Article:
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Maxwell School News and Commentary

Filtered by: Ukraine

Taylor Quoted in Vox Article on Russian Paramilitary Network the Wagner Group

“Wagner was a very useful stopgap in that period between when [Russia] had so many of their regular forces attrited and Putin came around to the realization that he had no choice but to bring in hundreds of thousands of more people. That may, in some sense, prove to be that Wagner is at its sort of height of influence,” says Brian Taylor, professor of political science.

March 27, 2023

McFate Speaks With Newsweek About the Exodus of Wagner Group Soldiers

"Most of the old guard have sought to remain in places like Mali, or in Africa, away from the Ukraine fight, because the guys I talked to before the invasion were not supportive of the invasion," says Sean McFate, adjunct professor in Maxwell's Washington programs.

March 24, 2023

Putin’s War of Recolonization

Renée de Nevers, Brian Taylor

"Putin’s War of Recolonization," co-authored by Maxwell professors Renée de Nevers and Brian Taylor, was published in the Journal of Democracy.

March 23, 2023

Murrett Discusses the Putin-Xi Moscow Summit with the Associated Press, Daily Mail

The Moscow summit has the effect of underscoring and reinforcing the status of “Russia as a junior partner with China—economically, militarily and diplomatically,” Robert Murrett, professor of practice of public administration and international affairs, tells the Associated Press.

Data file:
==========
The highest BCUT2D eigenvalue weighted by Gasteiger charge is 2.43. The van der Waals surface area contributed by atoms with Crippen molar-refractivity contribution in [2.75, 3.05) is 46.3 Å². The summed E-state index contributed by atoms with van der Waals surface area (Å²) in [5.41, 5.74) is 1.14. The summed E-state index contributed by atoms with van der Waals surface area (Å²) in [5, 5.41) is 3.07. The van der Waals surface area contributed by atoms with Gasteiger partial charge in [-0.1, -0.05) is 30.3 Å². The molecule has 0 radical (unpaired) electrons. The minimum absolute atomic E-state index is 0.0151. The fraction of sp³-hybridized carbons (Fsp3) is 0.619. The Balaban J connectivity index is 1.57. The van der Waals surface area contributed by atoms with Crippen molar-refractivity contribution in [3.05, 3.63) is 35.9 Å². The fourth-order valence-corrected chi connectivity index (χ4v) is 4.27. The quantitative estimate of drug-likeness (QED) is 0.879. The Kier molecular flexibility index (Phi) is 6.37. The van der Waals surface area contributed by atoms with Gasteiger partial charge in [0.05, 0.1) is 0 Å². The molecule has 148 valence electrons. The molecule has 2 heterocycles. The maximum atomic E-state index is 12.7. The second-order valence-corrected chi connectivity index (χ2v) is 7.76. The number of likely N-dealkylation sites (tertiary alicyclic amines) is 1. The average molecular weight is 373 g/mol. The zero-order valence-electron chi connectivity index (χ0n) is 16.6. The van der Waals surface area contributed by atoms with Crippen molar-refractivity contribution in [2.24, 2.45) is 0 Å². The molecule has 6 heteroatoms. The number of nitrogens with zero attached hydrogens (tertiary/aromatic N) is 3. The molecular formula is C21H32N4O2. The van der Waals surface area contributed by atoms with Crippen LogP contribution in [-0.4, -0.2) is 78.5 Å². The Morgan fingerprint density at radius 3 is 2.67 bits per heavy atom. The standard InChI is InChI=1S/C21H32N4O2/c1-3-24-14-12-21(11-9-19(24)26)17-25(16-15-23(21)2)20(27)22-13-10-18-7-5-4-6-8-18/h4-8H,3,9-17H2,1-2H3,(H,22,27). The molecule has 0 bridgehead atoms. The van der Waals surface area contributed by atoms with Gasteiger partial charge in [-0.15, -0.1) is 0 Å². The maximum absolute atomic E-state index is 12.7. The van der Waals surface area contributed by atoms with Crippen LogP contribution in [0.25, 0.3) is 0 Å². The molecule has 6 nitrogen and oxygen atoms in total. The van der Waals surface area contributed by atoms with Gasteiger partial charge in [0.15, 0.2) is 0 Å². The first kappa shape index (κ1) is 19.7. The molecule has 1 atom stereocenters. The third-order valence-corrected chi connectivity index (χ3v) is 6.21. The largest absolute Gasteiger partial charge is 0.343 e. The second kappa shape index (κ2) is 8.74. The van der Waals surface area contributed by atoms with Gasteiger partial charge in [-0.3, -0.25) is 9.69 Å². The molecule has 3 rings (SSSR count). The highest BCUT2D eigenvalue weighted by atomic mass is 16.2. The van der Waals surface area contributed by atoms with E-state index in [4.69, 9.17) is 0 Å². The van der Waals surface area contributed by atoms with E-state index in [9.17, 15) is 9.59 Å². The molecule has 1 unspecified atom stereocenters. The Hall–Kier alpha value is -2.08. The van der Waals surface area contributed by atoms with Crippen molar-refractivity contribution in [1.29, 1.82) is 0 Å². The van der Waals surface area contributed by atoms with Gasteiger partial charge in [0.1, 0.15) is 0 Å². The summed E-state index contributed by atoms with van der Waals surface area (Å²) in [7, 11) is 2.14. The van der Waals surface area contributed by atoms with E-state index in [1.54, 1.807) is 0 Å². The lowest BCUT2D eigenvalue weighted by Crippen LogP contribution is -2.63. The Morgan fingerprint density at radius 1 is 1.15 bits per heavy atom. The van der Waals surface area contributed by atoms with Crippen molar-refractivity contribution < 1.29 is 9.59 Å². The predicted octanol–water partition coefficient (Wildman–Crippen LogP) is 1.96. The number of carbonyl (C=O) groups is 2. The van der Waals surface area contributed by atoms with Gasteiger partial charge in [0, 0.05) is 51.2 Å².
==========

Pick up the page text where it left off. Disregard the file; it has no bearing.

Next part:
March 22, 2023

McFate Talks to Newsweek About the Rift Between the Wagner Group and the Russian Military

"There's an ongoing public split between Wagner and the Russian military, and both sides are looking for symbolic wins," says Sean McFate, adjunct professor in Maxwell's Washington programs.

March 15, 2023

Williams Piece on Putin’s Fear of Democracy Published in the Atlantic Council UkraineAlert Blog

"Putin has always known that NATO poses no credible security threat to Russia itself. Since the end of the Cold War, NATO’s force posture and the U.S. military presence in Europe have greatly declined, reducing any potential military threat to Russia. What really scares the Russian elite is the spread of democracy," argues Michael John Williams, associate professor of public administration and international affairs.

March 10, 2023

See related: Conflict, NATO, Russia, Ukraine

Taylor Discusses Russian Political Stability at CNAS Forum and in Washington Times Article

As we pass the one-year anniversary of Russia’s war in Ukraine, numerous factors such as the Russian military’s poor performance, Putin’s botched mobilization, mounting casualties, economic challenges resulting from sanctions and export controls, and increasingly visible elite fissures are raising questions about the political stability of the Russian regime. Brian Taylor, professor of political science, weighs in.

March 6, 2023

One Year Later: Taylor Talks to WRVO About the Invasion Into Ukraine

For Brian Taylor, professor of political science, the biggest take from the one-year anniversary is Ukraine is still standing. "A year ago a lot of people might not have expected that, given Russia’s size, the size of the population, the size of its army, the size of its economy," Taylor says.

February 27, 2023

See related: Conflict, NATO, Russia, Ukraine

Murrett Weighs in on the Biggest Setbacks for Putin’s Invasion of Ukraine in Newsweek Article

Robert Murrett, professor of practice of public administration and international affairs, says that at the strategic level, the biggest setback for Putin is "the huge casualties that the Russians have taken." 

February 24, 2023

Taylor Speaks with La Presse About the War in Ukraine, Russia’s Persistence

The concentration of troops in the east of the country shows that the Russian president has not given up on his goal of enslaving Ukraine despite multiple setbacks since the launch of the invasion, says Brian Taylor, professor of political science.

February 22, 2023

See related: Conflict, Russia, Ukraine

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